5 Lies That Lead to an Affair
- Wednesday, November 12, 2008
The Truth: Only Jesus can satisfy me.
As I got to know these men, I discovered that they weren’t the Hollywood lovers I had envisioned. Each had his own set of weaknesses and character flaws (just like me). I was searching for satisfaction in the wrong place.
Jesus conversed once with a woman who had gone through five husbands and was living with a boyfriend. Apparently she was still looking for that “perfect someone” to fill the void in her life. Jesus told her, “Everyone who drinks this water will be thirsty again, but whoever drinks the water I give him will never thirst” (Jn. 4:13-14). He knew that human relationships—emotional or sexual—would never satisfy her longings. True satisfaction was only found in the love that He offered.
I’ve finally landed on the truth: I would be happier with Someone other than my earthly mate. I’m happiest when I cultivate a relationship with the One who made me—heart longings and all. As I have basked consistently in the verses about Jesus’ love for me and my unexplainable worth to Him, I have discovered true soul satisfaction for the first time in my life. Jesus is everything I was really looking for all along.
Lie #3: Life is passing me by; I deserve something better.
When I sensed my youth waving good-bye in my late 20s, I panicked. I deserve more than this, I thought, and pretty soon it’s going to be too late to find it! I was sure that I was a much better wife than my husband deserved, and I believed that some more compatible guy would jump at the chance to love me. I couldn’t stand the thought that I might never be happy and fulfilled (by my own definition) in this life. All the people in the movies found their perfect matches; I wanted to discover the “happily ever after” I deserved too.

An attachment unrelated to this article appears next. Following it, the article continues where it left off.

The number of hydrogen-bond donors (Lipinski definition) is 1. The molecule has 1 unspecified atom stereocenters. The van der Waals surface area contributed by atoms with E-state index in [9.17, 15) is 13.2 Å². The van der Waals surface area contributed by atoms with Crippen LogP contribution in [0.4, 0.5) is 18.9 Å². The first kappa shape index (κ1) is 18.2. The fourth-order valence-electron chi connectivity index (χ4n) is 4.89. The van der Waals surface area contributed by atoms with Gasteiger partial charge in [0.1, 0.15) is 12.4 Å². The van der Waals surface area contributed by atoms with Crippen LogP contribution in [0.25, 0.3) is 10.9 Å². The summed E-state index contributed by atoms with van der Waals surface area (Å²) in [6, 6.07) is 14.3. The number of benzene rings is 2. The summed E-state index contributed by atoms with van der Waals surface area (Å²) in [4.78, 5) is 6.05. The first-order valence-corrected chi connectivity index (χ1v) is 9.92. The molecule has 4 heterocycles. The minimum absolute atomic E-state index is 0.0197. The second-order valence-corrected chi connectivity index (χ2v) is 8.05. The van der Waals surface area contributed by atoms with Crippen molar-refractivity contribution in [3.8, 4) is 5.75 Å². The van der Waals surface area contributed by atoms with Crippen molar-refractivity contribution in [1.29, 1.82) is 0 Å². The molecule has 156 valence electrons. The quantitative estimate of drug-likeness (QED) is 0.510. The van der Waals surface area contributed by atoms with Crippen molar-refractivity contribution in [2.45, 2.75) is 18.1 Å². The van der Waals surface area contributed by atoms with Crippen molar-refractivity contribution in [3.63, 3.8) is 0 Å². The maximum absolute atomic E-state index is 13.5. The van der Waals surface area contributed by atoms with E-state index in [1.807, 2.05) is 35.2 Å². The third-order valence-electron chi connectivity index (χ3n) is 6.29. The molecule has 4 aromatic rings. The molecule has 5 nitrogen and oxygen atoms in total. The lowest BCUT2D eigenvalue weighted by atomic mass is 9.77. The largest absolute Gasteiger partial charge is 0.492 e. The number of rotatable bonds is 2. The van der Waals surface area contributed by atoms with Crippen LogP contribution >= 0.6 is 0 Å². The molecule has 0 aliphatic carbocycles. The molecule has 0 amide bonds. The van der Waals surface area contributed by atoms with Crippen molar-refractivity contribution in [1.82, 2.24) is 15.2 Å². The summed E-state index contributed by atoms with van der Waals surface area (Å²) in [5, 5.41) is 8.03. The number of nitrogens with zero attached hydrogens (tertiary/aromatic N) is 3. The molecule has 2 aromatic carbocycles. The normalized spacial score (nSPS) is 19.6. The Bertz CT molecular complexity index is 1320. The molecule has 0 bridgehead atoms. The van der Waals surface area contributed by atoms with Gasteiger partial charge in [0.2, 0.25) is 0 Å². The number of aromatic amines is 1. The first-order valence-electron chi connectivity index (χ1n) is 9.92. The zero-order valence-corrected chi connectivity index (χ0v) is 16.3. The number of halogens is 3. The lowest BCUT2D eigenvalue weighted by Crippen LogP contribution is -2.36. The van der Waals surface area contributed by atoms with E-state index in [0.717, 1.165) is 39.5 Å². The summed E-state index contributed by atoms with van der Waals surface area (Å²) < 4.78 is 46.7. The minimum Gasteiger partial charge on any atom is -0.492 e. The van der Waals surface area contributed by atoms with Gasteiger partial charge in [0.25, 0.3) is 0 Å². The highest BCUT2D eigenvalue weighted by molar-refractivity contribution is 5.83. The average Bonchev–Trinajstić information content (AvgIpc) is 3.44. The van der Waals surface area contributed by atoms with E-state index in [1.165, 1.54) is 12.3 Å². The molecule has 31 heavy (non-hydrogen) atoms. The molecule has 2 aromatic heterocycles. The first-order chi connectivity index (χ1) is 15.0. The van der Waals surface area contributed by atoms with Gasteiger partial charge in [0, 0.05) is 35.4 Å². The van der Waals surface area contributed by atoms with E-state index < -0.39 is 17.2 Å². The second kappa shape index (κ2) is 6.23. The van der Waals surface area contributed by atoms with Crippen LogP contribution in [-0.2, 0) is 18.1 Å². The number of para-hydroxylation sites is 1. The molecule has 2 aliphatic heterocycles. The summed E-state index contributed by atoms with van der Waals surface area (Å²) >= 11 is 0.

The Truth: I’ve already received more than I deserve.
My affair showed me how wrong I was about myself. I wasn’t good. I didn’t deserve better. I didn’t even deserve a second chance. The good news is that God “does not treat us as our sins deserve” (Ps. 103:10). He offers me second chances not because I deserve them, but because of the amazing grace of Jesus.
Through Christ, I will experience happily ever after, but it won’t come until heaven. In the meantime He wants me to choose something better than earthly pleasure—intimacy with Him (see Lk. 10:38-42). Now the only time I feel that life is passing me by is when I am not pursuing a daily love relationship with Jesus. This relationship sparks passion and adventure as I discover His purpose for my life.
Lie #4: When others pay attention to me, it’s because they think I’m special.
Getting attention from men has intoxicated me since youth. I craved the sense of power and self-worth it gave me. When I felt discouraged or neglected by my husband, I turned to other men for comfort and reassurance. I knew how to lure the attention of almost any guy—single or married. The more men who showed interest in me, the better I felt about myself. In my mind they only flattered and admired me because I was special.
The Truth: People often use flattery to get what they want.
After my divorce, this fascination with men clung to me like a pesky bug. I feared that it would accompany me to the grave. As I had done many times before, I asked God to take this temptation away. But this time I meant it—I lived in the wake of its destruction.
Then I met a man—a gorgeous, smooth, successful man, the kind I would normally find irresistible—while on vacation. He pursued me with the most romantic words and behaviors a woman could stand without melting. It was just like Hollywood.
Suddenly it dawned on me: The attention he was giving me wasn’t about me. It was about sex and lust and greed. I wasn’t special to him: I was just another potential conquest. He was a wolf in sheep’s clothing, using attention and flattery to get what he wanted from me. The Apostle Paul described similar men in Ro. 16:18: “For such people are not serving our Lord Christ, but their own appetites. By smooth talk and flattery they deceive the minds of naive people” (emphasis mine).
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